When Dean was really young he had been at a local rodeo show and a psychic who worked out of a tent had told him all about hunters. But until almost a year ago, he had never known that his own mother was one of them.
It didn’t matter much to him when she took him out to an abandoned house a few hundred miles south of their neck of the woods.
Mary told him on the way over there that it was a family business into which you were born and which you could never leave behind you.
“It runs in your blood, son. And I think with all the others gone now, you could use something to clear your head. I know it clears mine to hunt, even though I hated it growing up.”
Dean only shrugged and figured if his mom thought he should give this a shot, he would.
The house was old and damp. The wallpaper peeled itself off the walls and there were last years leaves strewn all over the floor, which must have gotten in during fall due to all the windows of the house being broken.
Dean and his mom searched the house while Mary kept a look out for attacking spirits and for her son as well. She had read in the papers that the last owner who wanted to fix the house and property back up died a violent death here. Then she had done research into the historical background of the property for which she had spent hours at the local library, pouring over old microfiche to check the obituaries while her husband thought she was baking with the wives of the farmers association.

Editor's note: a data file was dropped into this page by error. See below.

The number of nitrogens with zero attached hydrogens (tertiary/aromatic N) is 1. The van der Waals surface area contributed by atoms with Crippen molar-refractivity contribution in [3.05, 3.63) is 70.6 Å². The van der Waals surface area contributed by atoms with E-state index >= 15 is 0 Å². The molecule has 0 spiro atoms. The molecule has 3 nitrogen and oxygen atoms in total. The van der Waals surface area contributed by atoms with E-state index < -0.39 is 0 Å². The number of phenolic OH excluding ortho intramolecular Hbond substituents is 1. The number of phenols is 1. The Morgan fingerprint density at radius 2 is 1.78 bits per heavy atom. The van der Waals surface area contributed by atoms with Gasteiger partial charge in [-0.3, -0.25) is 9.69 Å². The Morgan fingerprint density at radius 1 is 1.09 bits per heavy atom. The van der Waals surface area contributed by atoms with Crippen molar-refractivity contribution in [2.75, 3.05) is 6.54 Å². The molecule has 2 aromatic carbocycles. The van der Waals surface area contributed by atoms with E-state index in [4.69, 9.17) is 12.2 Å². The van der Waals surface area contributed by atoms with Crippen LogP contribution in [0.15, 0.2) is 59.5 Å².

On the property, they looked for unmarked graves because Mary didn’t have a record of the spirit candidates’ burial. When she shook her head about graves in the immediate priority, they searched the attic and basement where finally they found what they were looking for.
Dean shoveled up the dirt, trusting his mother that they were gonna find a grave there while she kept watch for angry ghosts with a shotgun in her hand. She had shown him that the shells didn’t contain buckshot grain, but were full of salt.
“Salt repels spirits. So does iron,” she had told him on the way here and then had laughed about his first time shooting rabbits, when he hadn’t noticed that she had given him her salt gun to practice by accident.
Dean wondered very much about his life as he dug up the grave, his gentle mother who had pretended to be completely normal for the longest time by his side, ready to repel ghosts with a rifle.